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Saturday, January 11, 2020

Oil Struggles to Restart Rally as U.S.-Iran Conflict Cools

© Reuters.  © Reuters.

Investing.com – The cooling of the U.S.-Iran conflict has dramatically reduced the risk pricing in oil. Even China’s assurance on Thursday that its trade deal with Washington was on couldn’t restart the crude rally, with U.S. benchmark prices trading beneath $60 support.

West Texas Intermediate, the U.S. crude benchmark, settled down 5 cents at $59.56 per barrel. This was despite media reports out of Beijing that Vice Premier Liu He will travel to Washington between Jan. 13 and 15 to sign a phase one deal with the White House, just as U.S. President Donald Trump had said.

Brent, the global benchmark for crude, was up just a penny at $65.45 a barrel by 3:46 PM ET (20:46 GMT).

Just weeks ago, a mere tweet from Trump about progress on the China deal would have sent both the U.S. stock and oil markets rallying.

Shares on Wall Street did hit record highs on Thursday on the China news. But crude continued to struggle after WTI’s 5% slump and Brent’s 3.5% slide in the previous session, the worst since the start of 2020. Those drops came after Trump refrained making a military response to Tehran for its rocket attacks on U.S.-Iraqi airbases as retaliation to last week’s U.S. killing of Iranian General Qassem Soleimani.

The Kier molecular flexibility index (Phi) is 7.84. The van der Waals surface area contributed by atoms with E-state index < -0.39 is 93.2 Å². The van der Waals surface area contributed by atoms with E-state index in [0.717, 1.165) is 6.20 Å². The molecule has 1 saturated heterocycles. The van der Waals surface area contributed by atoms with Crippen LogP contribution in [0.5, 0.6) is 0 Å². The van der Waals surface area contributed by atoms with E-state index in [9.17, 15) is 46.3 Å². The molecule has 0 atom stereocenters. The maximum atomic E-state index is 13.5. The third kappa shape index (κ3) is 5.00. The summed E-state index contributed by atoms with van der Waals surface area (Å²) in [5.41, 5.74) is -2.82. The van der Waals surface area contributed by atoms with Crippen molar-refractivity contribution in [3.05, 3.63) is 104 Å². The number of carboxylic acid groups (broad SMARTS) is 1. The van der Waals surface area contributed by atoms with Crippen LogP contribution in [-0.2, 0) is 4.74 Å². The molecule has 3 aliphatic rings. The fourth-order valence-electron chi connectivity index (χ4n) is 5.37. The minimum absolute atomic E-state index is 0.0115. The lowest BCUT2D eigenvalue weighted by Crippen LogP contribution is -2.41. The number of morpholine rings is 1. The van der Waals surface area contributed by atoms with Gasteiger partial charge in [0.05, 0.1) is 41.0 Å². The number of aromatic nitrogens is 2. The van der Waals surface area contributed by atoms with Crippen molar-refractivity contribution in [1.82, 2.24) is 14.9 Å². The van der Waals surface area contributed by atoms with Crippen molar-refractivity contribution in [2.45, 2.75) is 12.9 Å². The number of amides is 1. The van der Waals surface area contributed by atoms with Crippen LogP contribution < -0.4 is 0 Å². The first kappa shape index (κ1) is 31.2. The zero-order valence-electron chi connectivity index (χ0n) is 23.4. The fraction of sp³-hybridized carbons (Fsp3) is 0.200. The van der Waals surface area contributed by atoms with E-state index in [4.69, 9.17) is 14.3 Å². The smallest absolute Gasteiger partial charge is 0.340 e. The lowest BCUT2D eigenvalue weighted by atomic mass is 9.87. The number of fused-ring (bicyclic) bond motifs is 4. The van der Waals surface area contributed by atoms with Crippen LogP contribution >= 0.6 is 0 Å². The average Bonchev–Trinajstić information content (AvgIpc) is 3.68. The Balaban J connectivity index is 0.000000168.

Prior to Trump’s decision on Iran, WTI hit an April high of $65.65 on Wednesday, while Brent surged to near four-month highs of $71.28 as traders speculated on an all-out U.S.-Iran war.

But as tensions from the conflict eased, adding to the weight on the market was Wednesday’s weekly U.S. oil inventory data showing a surprise rise in crude stockpiles and huge builds in fuel.

“The market is quiet today as yesterday’s thrashing took much of the risk premium out,” said Scott Shelton, energy futures broker at ICAP (LON:NXGN) in Durham, N.C.

Shelton said crude markets appeared to have “trapped length” in them and more selling could follow.

“There is a lack of shorts in the market as well to overcome negative flows,” he added. “Personally, I still believe there should be some additional risk premium in the market. But I fear that there will be more selling than buying as momentum has switched. No news may be bad news in this case.”

In Wednesday’s inventory data, the Energy Information Administration said crude stockpiles rose by 1.2 million barrels for the week ended Jan. 3, versus market expectations for a decline of 3.6 million barrels.

Gasoline inventories soared by 9.1 million barrels, compared with expectations for a rise of 2.7 million barrels. Distillate stockpiles climbed by 5.3 million barrels, versus forecasts for a build of 3.9 million barrels.

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